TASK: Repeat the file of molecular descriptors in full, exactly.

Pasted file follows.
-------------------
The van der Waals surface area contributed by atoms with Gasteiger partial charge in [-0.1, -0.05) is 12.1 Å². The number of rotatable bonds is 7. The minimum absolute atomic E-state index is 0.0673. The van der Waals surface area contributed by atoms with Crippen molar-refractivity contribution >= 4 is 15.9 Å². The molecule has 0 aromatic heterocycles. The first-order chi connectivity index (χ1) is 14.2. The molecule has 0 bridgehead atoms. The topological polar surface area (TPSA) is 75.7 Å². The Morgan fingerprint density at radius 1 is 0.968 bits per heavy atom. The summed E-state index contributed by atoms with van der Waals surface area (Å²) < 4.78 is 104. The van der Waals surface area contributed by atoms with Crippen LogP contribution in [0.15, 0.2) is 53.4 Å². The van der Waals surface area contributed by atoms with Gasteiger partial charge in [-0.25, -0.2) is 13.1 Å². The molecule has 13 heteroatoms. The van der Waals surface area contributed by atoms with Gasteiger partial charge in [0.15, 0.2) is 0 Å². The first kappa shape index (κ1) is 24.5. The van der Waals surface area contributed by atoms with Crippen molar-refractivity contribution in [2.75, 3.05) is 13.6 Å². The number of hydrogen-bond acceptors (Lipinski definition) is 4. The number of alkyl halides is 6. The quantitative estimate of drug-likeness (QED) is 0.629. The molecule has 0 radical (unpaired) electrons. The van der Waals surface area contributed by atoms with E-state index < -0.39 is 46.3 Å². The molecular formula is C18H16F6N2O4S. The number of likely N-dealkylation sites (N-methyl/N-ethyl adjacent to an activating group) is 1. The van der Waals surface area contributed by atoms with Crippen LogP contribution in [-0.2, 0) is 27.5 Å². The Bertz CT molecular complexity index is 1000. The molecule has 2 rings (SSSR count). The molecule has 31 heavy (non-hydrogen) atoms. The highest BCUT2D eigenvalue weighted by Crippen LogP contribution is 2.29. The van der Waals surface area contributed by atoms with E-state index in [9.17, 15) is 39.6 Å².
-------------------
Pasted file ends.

The van der Waals surface area contributed by atoms with Gasteiger partial charge in [-0.1, -0.05) is 12.1 Å². The number of rotatable bonds is 7. The minimum absolute atomic E-state index is 0.0673. The van der Waals surface area contributed by atoms with Crippen molar-refractivity contribution >= 4 is 15.9 Å². The molecule has 0 aromatic heterocycles. The first-order chi connectivity index (χ1) is 14.2. The molecule has 0 bridgehead atoms. The topological polar surface area (TPSA) is 75.7 Å². The Morgan fingerprint density at radius 1 is 0.968 bits per heavy atom. The summed E-state index contributed by atoms with van der Waals surface area (Å²) < 4.78 is 104. The van der Waals surface area contributed by atoms with Crippen LogP contribution in [0.15, 0.2) is 53.4 Å². The van der Waals surface area contributed by atoms with Gasteiger partial charge in [-0.25, -0.2) is 13.1 Å². The molecule has 13 heteroatoms. The van der Waals surface area contributed by atoms with Gasteiger partial charge in [0.15, 0.2) is 0 Å². The first kappa shape index (κ1) is 24.5. The van der Waals surface area contributed by atoms with Crippen molar-refractivity contribution in [2.75, 3.05) is 13.6 Å². The number of hydrogen-bond acceptors (Lipinski definition) is 4. The number of alkyl halides is 6. The quantitative estimate of drug-likeness (QED) is 0.629. The molecule has 0 radical (unpaired) electrons. The van der Waals surface area contributed by atoms with E-state index < -0.39 is 46.3 Å². The molecular formula is C18H16F6N2O4S. The number of likely N-dealkylation sites (N-methyl/N-ethyl adjacent to an activating group) is 1. The van der Waals surface area contributed by atoms with Crippen LogP contribution in [-0.2, 0) is 27.5 Å². The Bertz CT molecular complexity index is 1000. The molecule has 2 rings (SSSR count). The molecule has 31 heavy (non-hydrogen) atoms. The highest BCUT2D eigenvalue weighted by Crippen LogP contribution is 2.29. The van der Waals surface area contributed by atoms with E-state index in [9.17, 15) is 39.6 Å².